Nociceptive action of excitatory amino acids in the mouse: Effects of spinally administered opioids, phencyclidine and sigma agonists

L. M. Aanonsen, G. L. Wilcox

Research output: Contribution to journalArticlepeer-review

346 Scopus citations

Abstract

Intrathecal administration of the excitatory amino acid (EAA) agonists, N-methyl-o-aspartate (NMDA), quisqualate (Quis) or kainic acid (KA), in the spinal subarachnoid space of mice produced a dose-related biting and scratching behavior. Higher doses appeared aversive, suggesting a nociceptive action for EAAs in the spinal cord. Intrathecally administered NMDA, but not Quis or KA, produced a hyperalgesic effect in the tail-flick and hot-plate tests. To test the hypothesis that EAA agonists are involved in transmission of nociceptive information in the spinal cord, we tested the effect of various opioid, sigma and phencyclidine compounds on the action of NMDA in the tail-flick, hot-plate and biting and scratching nociceptive tests. Our results indicated that the involvement of mu, sigma and phencyclidine receptors was predominant in blockade of the behavioral and hyperalgesic effects of intrathecally administered NMDA, Delta receptors appeared less involved, and involvement of kappa receptors was not detectable in blockade of the behavioral and hyperalgesic effects of intrathecally administered NMDA. Quis and KA effects were not altered by any of these agonists. Agonist doses required to inhibit NMDA-induced hyperalgesia in the tail-flick and hot-plate tests were significantly less than those needed to inhibit biting and scratching behavior. The adrenergic agonist norepinephrine inhibited NMDA- but not Quis- or KA-induced biting and scratching behavior. This action appeared to be alpha-1 mediated because it was reversed by phentolamine but not by yohimbine. These results suggest that the actions of EAAs in the spinal cord are differentially affected by various opioid phencyclidine, sigma and adrenergic receptor agonists and support the hypothesis that EAAs are involved in the transmission of nociceptive information in the spinal cord.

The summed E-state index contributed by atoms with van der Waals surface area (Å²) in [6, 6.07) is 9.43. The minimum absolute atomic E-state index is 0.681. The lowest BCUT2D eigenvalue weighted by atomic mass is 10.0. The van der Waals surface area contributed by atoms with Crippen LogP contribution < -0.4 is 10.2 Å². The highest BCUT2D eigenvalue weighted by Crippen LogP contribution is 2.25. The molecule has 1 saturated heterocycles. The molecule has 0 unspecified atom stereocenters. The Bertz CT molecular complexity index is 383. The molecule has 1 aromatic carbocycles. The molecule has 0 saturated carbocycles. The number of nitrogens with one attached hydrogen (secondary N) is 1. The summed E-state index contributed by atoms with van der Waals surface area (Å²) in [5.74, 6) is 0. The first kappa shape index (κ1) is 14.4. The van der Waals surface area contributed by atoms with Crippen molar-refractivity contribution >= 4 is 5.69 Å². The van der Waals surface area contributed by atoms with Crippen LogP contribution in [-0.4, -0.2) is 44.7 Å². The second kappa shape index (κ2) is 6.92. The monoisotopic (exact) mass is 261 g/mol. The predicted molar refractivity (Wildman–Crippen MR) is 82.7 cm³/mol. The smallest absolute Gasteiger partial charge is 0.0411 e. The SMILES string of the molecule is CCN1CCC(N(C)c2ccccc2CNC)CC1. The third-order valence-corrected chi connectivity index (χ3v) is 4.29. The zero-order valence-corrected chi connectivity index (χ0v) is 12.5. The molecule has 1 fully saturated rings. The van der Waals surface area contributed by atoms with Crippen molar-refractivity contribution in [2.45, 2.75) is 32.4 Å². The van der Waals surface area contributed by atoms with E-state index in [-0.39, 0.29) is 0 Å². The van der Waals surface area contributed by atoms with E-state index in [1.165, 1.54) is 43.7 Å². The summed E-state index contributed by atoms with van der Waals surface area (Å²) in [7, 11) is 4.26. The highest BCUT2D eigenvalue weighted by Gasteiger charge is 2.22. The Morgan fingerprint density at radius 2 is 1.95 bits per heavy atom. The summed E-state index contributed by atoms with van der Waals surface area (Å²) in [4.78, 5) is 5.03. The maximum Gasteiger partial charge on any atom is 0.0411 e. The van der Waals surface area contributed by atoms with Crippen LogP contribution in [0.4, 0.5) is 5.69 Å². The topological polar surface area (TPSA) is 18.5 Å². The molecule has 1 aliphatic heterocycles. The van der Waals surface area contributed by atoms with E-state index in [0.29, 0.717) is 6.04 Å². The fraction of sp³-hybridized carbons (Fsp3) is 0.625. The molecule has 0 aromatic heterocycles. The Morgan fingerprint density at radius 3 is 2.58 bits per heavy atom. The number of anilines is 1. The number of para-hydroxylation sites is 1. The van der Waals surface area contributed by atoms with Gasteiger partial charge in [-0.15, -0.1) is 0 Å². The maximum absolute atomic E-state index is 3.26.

Original languageEnglish (US)
Pages (from-to)9-19
Number of pages11
JournalJournal of Pharmacology and Experimental Therapeutics
Volume243
Issue number1
StatePublished - Jan 1 1987

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